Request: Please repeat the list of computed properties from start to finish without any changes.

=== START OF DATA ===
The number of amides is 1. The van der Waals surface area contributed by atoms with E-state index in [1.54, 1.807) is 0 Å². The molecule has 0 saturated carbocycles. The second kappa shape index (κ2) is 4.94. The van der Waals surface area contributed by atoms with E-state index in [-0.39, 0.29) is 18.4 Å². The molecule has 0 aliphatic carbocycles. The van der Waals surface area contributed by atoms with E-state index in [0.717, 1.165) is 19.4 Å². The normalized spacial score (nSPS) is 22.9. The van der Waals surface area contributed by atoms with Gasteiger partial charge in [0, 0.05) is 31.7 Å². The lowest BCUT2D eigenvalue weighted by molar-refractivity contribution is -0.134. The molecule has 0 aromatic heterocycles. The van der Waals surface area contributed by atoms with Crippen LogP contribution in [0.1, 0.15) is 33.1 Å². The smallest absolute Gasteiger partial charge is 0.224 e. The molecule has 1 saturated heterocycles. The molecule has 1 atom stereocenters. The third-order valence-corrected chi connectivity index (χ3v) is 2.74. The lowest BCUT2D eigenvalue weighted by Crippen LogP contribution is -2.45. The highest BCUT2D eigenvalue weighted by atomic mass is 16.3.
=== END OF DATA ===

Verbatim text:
The number of amides is 1. The van der Waals surface area contributed by atoms with E-state index in [1.54, 1.807) is 0 Å². The molecule has 0 saturated carbocycles. The second kappa shape index (κ2) is 4.94. The van der Waals surface area contributed by atoms with E-state index in [-0.39, 0.29) is 18.4 Å². The molecule has 0 aliphatic carbocycles. The van der Waals surface area contributed by atoms with E-state index in [0.717, 1.165) is 19.4 Å². The normalized spacial score (nSPS) is 22.9. The van der Waals surface area contributed by atoms with Gasteiger partial charge in [0, 0.05) is 31.7 Å². The lowest BCUT2D eigenvalue weighted by molar-refractivity contribution is -0.134. The molecule has 0 aromatic heterocycles. The van der Waals surface area contributed by atoms with Crippen LogP contribution in [0.1, 0.15) is 33.1 Å². The smallest absolute Gasteiger partial charge is 0.224 e. The molecule has 1 saturated heterocycles. The molecule has 1 atom stereocenters. The third-order valence-corrected chi connectivity index (χ3v) is 2.74. The lowest BCUT2D eigenvalue weighted by Crippen LogP contribution is -2.45. The highest BCUT2D eigenvalue weighted by atomic mass is 16.3.